We told you so.
We told you back when Glenn Beck was a Fox News host that he was a blight on our media and political culture and was doing great harm to the country. Beck now admits as much himself. Returning for an appearance on Fox this week, Beck recalled his time there by conceding he made "an awful lot of mistakes." "I think I played a role," Beck reflected, "in helping tear the country apart. "
Sure there's reason to be skeptical about Beck's latest public confession. He told Megyn Kelly he regretted dividing Americans while at Fox between 2009 and 2011. But he didn't stop peddling hateful conspiracies when he left for his own independent network. In 2013, as the city of Boston and nation recoiled from the Boston Marathon terrorist attack, what did Beck do? He led a mindless crusade against an innocent Saudi national student who was actually injured in the blast.
And keep in mind, Beck's network, The Blaze, is currently in the middle of a marketing campaign to convince cable operations around the country to add his channel to their television offerings. It would make sense for Beck to strike a conciliatory public tone in hopes of addressing fears that operators might have about hosting the guy who was too crazy for Fox News.
So yes, I'm reluctant to assume Beck's apology means serious change is in order, or to pretend his entire media empire doesn't revolve around feeding his loyal followers an hourly dose of Obama Derangement Syndrome programming.
But if we take Beck's comments at face value they amount to a complete vindication for Media Matters, which helped lead the charge in highlighting his dangerous rhetoric, and warned about the long-term implications of Beck's effort to use cable TV to tear the country apart.
Of course Beck botched the facts and made stuff up while hosting his show at Fox, and of course Media Matters documented his deliberate misinformation. But he works for Fox, that's what their nighttime hosts are paid to do. What made Beck such an incendiary figure though, and the point Media Matters stressed for years, was that aside from being professional inaccurate, Beck was purposefully fermenting a toxic brand of race-baiting paranoia designed to tap into the darkest fears among his right-wing followers.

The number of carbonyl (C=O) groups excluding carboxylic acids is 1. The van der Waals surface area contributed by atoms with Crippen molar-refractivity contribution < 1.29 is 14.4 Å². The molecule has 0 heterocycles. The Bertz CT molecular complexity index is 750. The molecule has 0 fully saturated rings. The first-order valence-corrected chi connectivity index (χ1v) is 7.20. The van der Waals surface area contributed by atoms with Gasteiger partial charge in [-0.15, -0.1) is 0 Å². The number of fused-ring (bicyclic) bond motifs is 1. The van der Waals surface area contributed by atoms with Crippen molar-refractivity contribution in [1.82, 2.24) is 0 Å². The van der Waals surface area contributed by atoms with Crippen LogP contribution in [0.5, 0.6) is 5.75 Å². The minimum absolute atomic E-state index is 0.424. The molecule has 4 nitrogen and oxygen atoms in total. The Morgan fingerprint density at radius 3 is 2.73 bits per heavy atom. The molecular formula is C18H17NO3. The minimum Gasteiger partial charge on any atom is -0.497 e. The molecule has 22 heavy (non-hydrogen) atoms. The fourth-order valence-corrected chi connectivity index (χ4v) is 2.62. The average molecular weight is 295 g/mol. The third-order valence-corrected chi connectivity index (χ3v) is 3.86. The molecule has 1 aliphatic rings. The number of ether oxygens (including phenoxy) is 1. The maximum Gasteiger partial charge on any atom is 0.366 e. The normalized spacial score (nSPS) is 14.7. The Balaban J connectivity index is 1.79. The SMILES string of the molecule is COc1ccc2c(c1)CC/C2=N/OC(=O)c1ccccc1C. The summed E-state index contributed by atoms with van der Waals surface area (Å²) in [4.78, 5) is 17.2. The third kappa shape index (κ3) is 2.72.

Beck was pushing a disturbing brand of insurrectionism -- of militia media -- in which the President of the United States wasn't simply criticized for being misguided, or for someone whose policies would set the country back. Instead, the President of the United States was ceaselessly depicted as an enemy of America and to liberty itself; the man at the center of a violent leftist movement designed to topple the Constitution and to eliminate the American way of life.
I realize that lots of liberal commentators didn't like George W. Bush, but this was crazy town talk.
Beck's two years of mostly mindless harangues and toxic attacks, which kicked off when he debuted his new show the week Obama was inaugurated in 2009, did deep damage to the public dialogue and helped legitimize rancid rhetoric in a way we haven't seen in modern American history. And in a way we'd certainly never seen or heard before on a national television platform.
Most disturbing of all was the specter of hostility that hung over Beck's show and the unavoidable way his dark conspiracies appeared to move some fans to acts of political violence.
Fans like Richard Poplawski, who ambushed police officers at his mother's Pittsburgh home, gunning three of them down with an Ak-47 style rife. Poplawski feared "the Obama gun ban that's on the way" according to a friend; a conspiracy Beck had pushed.
Fans like Byron Williams, the right-wing, government-hating, gun-toting nut who strapped on his body armor, stocked a pickup truck with guns and ammo, and set off up the California coast to San Francisco in order to start killing employees at the previously obscure, left-leaning Tides Foundation in hopes of sparking a political revolution. The foundation had been the centerpiece of a year-long Beck attack campaign, during which he smeared the low-profile entity for being staffed by "thugs" and "bullies" and involved in "the nasty of the nastiest," like indoctrinating schoolchildren and creating a "mass organization to seize power."
Said Williams from jail, "Beck is like a schoolteacher on TV."
And fans like the ones at Beck's site, The Blaze, who followed the host's demented obsession with elderly activist and academic Frances Fox Piven, by posting lurid threats against her: "ONE SHOT...ONE KILL!" announced one. "Why is this woman still alive?" asked another. And this particularly shocking threat: "Maybe they should burst through the front door of this arrogant elitist and slit the hateful cow's throat."
No, Media Matters never doubted the damage Beck was doing to the country. It's nice to know the host himself now admits we were right.